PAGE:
Oct. 5, 2017

Law students learn skills to support entrepreneurship in new course

Goal is to make students and grads 'irresistible' to clients and supporting law firms.

What legal structures contribute to the success of an entrepreneurial startup? How do the various terms in shareholder agreements or employment agreements play out in the unique atmosphere of a fast-growing venture? What are the legal issues that arise in financings? These are the types of questions being considered by students in the new Entrepreneurial Law course in the Faculty of Law.

Students learn where the law fits into starting a business

Starting a business and continuing to successfully run it over several years involves numerous different areas of expertise. Third-year law student Andrea Williams says, “It’s a business venture, so your focus needs to be broader than the legal issues to understand how common issues in startups will impact agreements and other legal structures.”

As well, there is no one discrete area of law relating to “entrepreneurship.” Entrepreneurs need assistance in a wide range of areas that bear on their businesses. In practice, this means law students need to gain a thorough knowledge of distinct legal areas such as tax, employment, intellectual property, securities, contract, and corporate law.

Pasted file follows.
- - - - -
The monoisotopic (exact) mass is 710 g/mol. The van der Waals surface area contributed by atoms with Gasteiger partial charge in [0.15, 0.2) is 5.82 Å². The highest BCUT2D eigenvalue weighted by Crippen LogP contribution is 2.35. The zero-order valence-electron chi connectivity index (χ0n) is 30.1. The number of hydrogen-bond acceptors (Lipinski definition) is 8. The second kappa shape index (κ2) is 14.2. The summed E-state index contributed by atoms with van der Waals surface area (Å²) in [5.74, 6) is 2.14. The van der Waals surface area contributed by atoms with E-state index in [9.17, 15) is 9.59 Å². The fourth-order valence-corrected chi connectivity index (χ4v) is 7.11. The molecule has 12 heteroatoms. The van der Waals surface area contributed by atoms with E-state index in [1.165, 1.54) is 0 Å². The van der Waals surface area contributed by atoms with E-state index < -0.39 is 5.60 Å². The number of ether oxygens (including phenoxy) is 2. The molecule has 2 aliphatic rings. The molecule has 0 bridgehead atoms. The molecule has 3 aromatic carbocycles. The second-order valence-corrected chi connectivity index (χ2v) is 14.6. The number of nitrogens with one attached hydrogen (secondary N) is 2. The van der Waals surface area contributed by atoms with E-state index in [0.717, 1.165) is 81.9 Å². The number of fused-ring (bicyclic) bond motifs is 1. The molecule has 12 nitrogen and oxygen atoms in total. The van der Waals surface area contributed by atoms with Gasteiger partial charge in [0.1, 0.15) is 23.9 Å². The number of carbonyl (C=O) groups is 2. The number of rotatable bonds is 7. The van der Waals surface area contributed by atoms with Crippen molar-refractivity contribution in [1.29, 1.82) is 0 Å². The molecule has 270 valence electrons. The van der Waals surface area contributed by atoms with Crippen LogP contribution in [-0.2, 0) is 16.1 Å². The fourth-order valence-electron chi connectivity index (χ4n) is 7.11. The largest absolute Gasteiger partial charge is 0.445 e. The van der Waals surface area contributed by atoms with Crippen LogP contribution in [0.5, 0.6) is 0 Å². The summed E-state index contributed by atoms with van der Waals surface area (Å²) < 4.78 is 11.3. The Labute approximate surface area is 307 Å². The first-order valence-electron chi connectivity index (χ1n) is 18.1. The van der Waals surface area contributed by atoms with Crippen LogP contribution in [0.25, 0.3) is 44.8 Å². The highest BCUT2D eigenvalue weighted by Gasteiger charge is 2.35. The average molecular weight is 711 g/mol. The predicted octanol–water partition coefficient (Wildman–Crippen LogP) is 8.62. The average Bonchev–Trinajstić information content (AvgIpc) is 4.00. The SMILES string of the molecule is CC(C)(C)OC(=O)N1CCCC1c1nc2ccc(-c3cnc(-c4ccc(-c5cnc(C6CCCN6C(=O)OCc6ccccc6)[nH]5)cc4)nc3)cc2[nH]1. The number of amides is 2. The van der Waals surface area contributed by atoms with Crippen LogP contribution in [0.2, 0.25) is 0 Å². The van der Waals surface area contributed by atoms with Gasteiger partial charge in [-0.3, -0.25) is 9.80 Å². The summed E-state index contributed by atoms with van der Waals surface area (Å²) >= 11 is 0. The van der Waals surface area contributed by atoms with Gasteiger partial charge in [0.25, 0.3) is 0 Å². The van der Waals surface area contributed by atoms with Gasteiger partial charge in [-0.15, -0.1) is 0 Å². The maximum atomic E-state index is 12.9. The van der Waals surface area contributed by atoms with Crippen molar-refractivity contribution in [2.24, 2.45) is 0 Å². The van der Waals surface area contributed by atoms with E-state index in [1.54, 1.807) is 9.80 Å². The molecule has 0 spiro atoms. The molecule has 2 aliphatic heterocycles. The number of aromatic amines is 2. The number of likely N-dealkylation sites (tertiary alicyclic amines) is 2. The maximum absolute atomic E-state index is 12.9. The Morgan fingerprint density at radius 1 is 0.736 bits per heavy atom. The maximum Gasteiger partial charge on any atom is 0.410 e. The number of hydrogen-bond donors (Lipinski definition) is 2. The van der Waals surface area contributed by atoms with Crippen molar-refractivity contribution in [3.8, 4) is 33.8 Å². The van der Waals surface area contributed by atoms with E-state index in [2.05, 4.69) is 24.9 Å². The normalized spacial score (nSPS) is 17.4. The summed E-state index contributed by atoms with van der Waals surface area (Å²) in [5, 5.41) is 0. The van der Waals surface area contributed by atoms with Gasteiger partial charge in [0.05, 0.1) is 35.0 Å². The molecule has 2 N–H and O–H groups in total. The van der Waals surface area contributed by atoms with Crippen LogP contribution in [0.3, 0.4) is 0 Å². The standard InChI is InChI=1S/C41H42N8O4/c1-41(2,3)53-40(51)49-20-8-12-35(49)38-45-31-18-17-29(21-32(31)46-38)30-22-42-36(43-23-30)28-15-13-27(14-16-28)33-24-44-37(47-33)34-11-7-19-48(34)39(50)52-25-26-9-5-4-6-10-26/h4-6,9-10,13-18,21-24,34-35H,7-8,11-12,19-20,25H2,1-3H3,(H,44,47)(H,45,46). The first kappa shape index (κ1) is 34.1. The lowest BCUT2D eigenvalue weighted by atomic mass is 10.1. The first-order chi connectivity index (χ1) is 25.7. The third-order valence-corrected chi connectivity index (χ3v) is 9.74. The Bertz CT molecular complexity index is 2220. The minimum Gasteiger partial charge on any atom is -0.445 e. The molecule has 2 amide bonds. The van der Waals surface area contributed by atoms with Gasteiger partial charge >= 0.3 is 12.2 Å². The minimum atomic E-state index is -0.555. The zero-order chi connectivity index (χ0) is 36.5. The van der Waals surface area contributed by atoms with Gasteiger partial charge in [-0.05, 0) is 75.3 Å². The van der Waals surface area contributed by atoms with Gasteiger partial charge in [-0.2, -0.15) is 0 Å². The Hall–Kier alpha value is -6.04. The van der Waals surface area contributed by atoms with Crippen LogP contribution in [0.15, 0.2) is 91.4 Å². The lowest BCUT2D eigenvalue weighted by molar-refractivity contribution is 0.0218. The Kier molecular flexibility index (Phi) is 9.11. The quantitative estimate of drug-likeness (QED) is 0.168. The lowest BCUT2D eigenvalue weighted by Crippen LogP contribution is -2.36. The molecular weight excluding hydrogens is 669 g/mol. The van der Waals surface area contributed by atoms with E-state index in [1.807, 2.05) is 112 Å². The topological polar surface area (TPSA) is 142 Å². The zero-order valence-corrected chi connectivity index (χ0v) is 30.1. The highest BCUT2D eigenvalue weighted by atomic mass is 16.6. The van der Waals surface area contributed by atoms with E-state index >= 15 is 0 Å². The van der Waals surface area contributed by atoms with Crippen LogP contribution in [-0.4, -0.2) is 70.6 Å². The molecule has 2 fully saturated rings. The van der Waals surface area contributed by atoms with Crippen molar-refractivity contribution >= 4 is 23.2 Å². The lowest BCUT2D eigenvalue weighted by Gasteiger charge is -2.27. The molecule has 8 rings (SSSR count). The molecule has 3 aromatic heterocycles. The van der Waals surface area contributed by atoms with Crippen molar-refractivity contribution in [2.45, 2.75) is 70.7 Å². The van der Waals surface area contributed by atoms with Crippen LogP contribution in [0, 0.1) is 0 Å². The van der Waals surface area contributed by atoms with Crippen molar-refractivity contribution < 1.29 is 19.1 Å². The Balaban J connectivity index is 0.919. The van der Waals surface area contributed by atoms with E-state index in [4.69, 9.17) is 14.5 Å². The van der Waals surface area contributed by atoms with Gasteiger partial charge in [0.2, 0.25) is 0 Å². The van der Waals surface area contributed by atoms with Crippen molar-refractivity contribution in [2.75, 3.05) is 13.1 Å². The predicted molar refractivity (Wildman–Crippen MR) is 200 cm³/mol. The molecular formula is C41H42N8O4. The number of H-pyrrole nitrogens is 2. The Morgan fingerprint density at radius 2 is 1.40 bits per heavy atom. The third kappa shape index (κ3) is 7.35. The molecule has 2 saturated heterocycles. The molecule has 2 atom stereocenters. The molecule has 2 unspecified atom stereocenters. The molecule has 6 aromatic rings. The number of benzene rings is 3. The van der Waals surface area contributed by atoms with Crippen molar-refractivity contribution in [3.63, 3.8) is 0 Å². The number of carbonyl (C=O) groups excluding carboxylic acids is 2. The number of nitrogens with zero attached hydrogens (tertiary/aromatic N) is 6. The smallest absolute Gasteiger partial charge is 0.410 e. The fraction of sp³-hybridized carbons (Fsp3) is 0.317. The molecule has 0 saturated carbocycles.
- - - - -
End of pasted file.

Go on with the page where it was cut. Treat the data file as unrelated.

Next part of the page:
Course teaches problem-solving through active learning

This type of creative problem solving is exactly what professor Bryce Tingle seeks to encourage in his course. Tingle says the course is unique: “We are trying to teach students to imagine what could happen in the future, so the legal arrangements they put into place today will facilitate positive outcomes. Startups are vulnerable — a lot can go wrong — and lawyers are essential to their success.”

This way of looking at law is taught by giving students the opportunity to review actual legal documents and discuss the ways various terms of these agreements might play out in the company’s future. What happens if the founders have a disagreement? What if a venture capitalist wants different terms in the shareholders agreement? What if the company decides it wants to go public?

As Williams puts it, “What do we have to put into place today to ensure tomorrow’s success.”  Hopefully this means that before students start practising law, they will have already considered many different business outcomes and the appropriate way to deal with them legally.

Young lawyers apply skills learned in class to real life

This course helps prepare students for their futures in the legal marketplace. For many students entering the profession, their first few years in practice will involve working with small businesses and startup companies. As well, a disproportionate number of young lawyers are enticed to join the founding teams of new companies or to step into the legal function at more established companies that are still growing rapidly.

Even though this is the first time the law school has offered Entrepreneurial Law, Tingle knows of several alumni of the BLG Business Venture Clinic who have joined promising new ventures. “The goal of these courses is to make our students and graduates irresistible to entrepreneurial clients and to the law firms that serve them.”